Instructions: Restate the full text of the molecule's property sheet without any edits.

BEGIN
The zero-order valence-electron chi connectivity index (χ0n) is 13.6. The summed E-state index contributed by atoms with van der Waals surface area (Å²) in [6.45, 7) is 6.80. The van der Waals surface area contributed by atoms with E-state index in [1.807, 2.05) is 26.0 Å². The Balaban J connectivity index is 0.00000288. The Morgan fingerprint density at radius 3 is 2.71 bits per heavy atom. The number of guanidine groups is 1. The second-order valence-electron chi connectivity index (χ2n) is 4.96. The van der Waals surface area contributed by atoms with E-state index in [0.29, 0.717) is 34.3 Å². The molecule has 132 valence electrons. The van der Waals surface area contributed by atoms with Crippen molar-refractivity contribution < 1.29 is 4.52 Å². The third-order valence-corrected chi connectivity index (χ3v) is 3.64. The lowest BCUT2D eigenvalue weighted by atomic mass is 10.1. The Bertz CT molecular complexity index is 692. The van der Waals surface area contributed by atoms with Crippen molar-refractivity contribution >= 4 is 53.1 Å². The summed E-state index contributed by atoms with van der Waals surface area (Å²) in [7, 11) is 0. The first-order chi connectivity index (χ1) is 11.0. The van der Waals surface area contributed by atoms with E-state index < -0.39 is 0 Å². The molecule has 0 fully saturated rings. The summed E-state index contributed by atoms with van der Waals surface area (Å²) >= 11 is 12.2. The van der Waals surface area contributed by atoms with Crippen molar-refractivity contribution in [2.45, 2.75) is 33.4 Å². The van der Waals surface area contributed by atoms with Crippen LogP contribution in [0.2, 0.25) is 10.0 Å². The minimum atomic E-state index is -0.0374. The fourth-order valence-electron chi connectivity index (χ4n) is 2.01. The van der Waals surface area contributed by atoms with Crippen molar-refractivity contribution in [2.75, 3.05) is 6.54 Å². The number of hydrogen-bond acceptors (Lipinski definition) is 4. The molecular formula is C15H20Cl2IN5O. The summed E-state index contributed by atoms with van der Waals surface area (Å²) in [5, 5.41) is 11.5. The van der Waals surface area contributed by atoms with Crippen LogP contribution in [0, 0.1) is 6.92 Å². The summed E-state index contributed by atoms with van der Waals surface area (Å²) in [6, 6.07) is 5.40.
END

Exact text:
The zero-order valence-electron chi connectivity index (χ0n) is 13.6. The summed E-state index contributed by atoms with van der Waals surface area (Å²) in [6.45, 7) is 6.80. The van der Waals surface area contributed by atoms with E-state index in [1.807, 2.05) is 26.0 Å². The Balaban J connectivity index is 0.00000288. The Morgan fingerprint density at radius 3 is 2.71 bits per heavy atom. The number of guanidine groups is 1. The second-order valence-electron chi connectivity index (χ2n) is 4.96. The van der Waals surface area contributed by atoms with E-state index in [0.29, 0.717) is 34.3 Å². The molecule has 132 valence electrons. The van der Waals surface area contributed by atoms with Crippen molar-refractivity contribution < 1.29 is 4.52 Å². The third-order valence-corrected chi connectivity index (χ3v) is 3.64. The lowest BCUT2D eigenvalue weighted by atomic mass is 10.1. The Bertz CT molecular complexity index is 692. The van der Waals surface area contributed by atoms with Crippen molar-refractivity contribution >= 4 is 53.1 Å². The summed E-state index contributed by atoms with van der Waals surface area (Å²) in [7, 11) is 0. The first-order chi connectivity index (χ1) is 11.0. The van der Waals surface area contributed by atoms with E-state index < -0.39 is 0 Å². The molecule has 0 fully saturated rings. The summed E-state index contributed by atoms with van der Waals surface area (Å²) >= 11 is 12.2. The van der Waals surface area contributed by atoms with Crippen molar-refractivity contribution in [2.45, 2.75) is 33.4 Å². The van der Waals surface area contributed by atoms with Crippen LogP contribution in [0.2, 0.25) is 10.0 Å². The minimum atomic E-state index is -0.0374. The fourth-order valence-electron chi connectivity index (χ4n) is 2.01. The van der Waals surface area contributed by atoms with Crippen molar-refractivity contribution in [2.75, 3.05) is 6.54 Å². The number of hydrogen-bond acceptors (Lipinski definition) is 4. The molecular formula is C15H20Cl2IN5O. The summed E-state index contributed by atoms with van der Waals surface area (Å²) in [5, 5.41) is 11.5. The van der Waals surface area contributed by atoms with Crippen LogP contribution in [0, 0.1) is 6.92 Å². The summed E-state index contributed by atoms with van der Waals surface area (Å²) in [6, 6.07) is 5.40.